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Protein-Enabled Layer-by-Layer Syntheses of Aligned, Porous-Wall, High-Aspect-Ratio TiO2 Nanotube Arrays

Authors

  • John D. Berrigan,

    1. School of Materials Science and Engineering and Air Force Center of Excellence on Bio-nano-enabled Inorganic/Organic Nanocomposites and Improved Cognition (BIONIC), Georgia Institute of Technology, 771 Ferst Drive, Atlanta, Georgia 30332–0400, USA
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  • Tae-Sik Kang,

    1. Materials and Manufacturing Directorate, Air Force Research Laboratory, Wright-Patterson Air Force Base, Ohio, 45433–7702, USA
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  • Ye Cai,

    1. School of Materials Science and Engineering and Air Force Center of Excellence on Bio-nano-enabled Inorganic/Organic Nanocomposites and Improved Cognition (BIONIC), Georgia Institute of Technology, 771 Ferst Drive, Atlanta, Georgia 30332–0400, USA
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  • James R. Deneault,

    1. Materials and Manufacturing Directorate, Air Force Research Laboratory, Wright-Patterson Air Force Base, Ohio, 45433–7702, USA
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  • Michael F. Durstock,

    1. Materials and Manufacturing Directorate, Air Force Research Laboratory, Wright-Patterson Air Force Base, Ohio, 45433–7702, USA
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  • Kenneth H. Sandhage

    Corresponding author
    1. School of Materials Science and Engineering and Air Force Center of Excellence on Bio-nano-enabled Inorganic/Organic Nanocomposites and Improved Cognition (BIONIC), Georgia Institute of Technology, 771 Ferst Drive, Atlanta, Georgia 30332–0400, USA
    • School of Materials Science and Engineering and Air Force Center of Excellence on Bio-nano-enabled Inorganic/Organic Nanocomposites and Improved Cognition (BIONIC), Georgia Institute of Technology, 771 Ferst Drive, Atlanta, Georgia 30332–0400, USA.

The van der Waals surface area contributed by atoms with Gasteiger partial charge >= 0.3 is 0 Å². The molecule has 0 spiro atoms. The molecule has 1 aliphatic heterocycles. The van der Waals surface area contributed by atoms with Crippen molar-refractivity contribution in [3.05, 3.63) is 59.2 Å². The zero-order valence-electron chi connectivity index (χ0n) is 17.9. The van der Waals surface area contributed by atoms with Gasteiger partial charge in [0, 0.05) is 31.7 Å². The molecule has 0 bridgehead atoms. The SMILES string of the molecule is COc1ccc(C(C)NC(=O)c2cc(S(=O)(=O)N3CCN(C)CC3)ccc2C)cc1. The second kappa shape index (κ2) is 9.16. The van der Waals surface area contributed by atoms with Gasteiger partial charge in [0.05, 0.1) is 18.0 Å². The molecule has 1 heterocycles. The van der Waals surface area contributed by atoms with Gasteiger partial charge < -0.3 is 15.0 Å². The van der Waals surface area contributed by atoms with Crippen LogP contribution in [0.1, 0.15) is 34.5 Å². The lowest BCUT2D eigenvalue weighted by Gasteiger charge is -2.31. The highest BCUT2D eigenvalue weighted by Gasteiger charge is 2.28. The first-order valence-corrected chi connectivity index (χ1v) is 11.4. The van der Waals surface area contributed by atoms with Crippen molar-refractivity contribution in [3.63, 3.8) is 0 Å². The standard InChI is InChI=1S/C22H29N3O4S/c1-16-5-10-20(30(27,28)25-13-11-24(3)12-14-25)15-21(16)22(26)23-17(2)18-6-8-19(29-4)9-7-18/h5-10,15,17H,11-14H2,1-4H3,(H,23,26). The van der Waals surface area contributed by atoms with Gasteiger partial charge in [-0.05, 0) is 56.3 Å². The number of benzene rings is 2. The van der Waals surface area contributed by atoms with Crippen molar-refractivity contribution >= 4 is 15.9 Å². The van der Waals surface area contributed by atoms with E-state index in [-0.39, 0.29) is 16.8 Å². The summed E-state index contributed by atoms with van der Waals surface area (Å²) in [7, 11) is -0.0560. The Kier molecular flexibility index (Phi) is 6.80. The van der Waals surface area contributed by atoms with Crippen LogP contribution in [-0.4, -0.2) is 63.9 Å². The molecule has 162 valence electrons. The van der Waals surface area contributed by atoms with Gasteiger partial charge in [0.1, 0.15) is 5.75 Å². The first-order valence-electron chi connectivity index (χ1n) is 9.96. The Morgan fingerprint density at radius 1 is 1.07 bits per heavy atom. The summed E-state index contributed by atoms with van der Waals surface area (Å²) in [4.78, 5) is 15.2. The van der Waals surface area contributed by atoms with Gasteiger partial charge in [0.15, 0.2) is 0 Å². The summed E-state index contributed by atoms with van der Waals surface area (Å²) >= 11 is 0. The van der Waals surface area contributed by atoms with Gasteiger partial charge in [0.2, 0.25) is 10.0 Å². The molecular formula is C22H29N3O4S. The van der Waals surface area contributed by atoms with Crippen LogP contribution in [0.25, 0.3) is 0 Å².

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Abstract

An aqueous, protein-enabled (biomimetic), layer-by-layer titania deposition process is developed, for the first time, to convert aligned-nanochannel templates into high-aspect-ratio, aligned nanotube arrays with thin (34 nm) walls composed of co-continuous networks of pores and titania nanocrystals (15 nm ave. size). Alumina templates with aligned open nanochannels are exposed in an alternating fashion to aqueous protamine-bearing and titania precursor-bearing (Ti(IV) bis-ammonium-lactato-dihydroxide, TiBALDH) solutions. The ability of protamine to bind to alumina and titania, and to induce the formation of a Ti–O-bearing coating upon exposure to the TiBALDH precursor, enables the layer-by-layer deposition of a conformal protamine/Ti–O-bearing coating on the nanochannel surfaces within the porous alumina template. Subsequent protamine pyrolysis yields coatings composed of co-continuous networks of pores and titania nanoparticles. Selective dissolution of the underlying alumina template through the porous coating then yields freestanding, aligned, porous-wall titania nanotube arrays. The interconnected pores within the nanotube walls allow enhanced loading of functional molecules (such as a Ru-based N719 dye), whereas the interconnected titania nanoparticles enable the high-aspect-ratio, aligned nanotube arrays to be used as electrodes (as demonstrated for dye-sensitized solar cells with power conversion efficiencies of 5.2 ± 0.4%).

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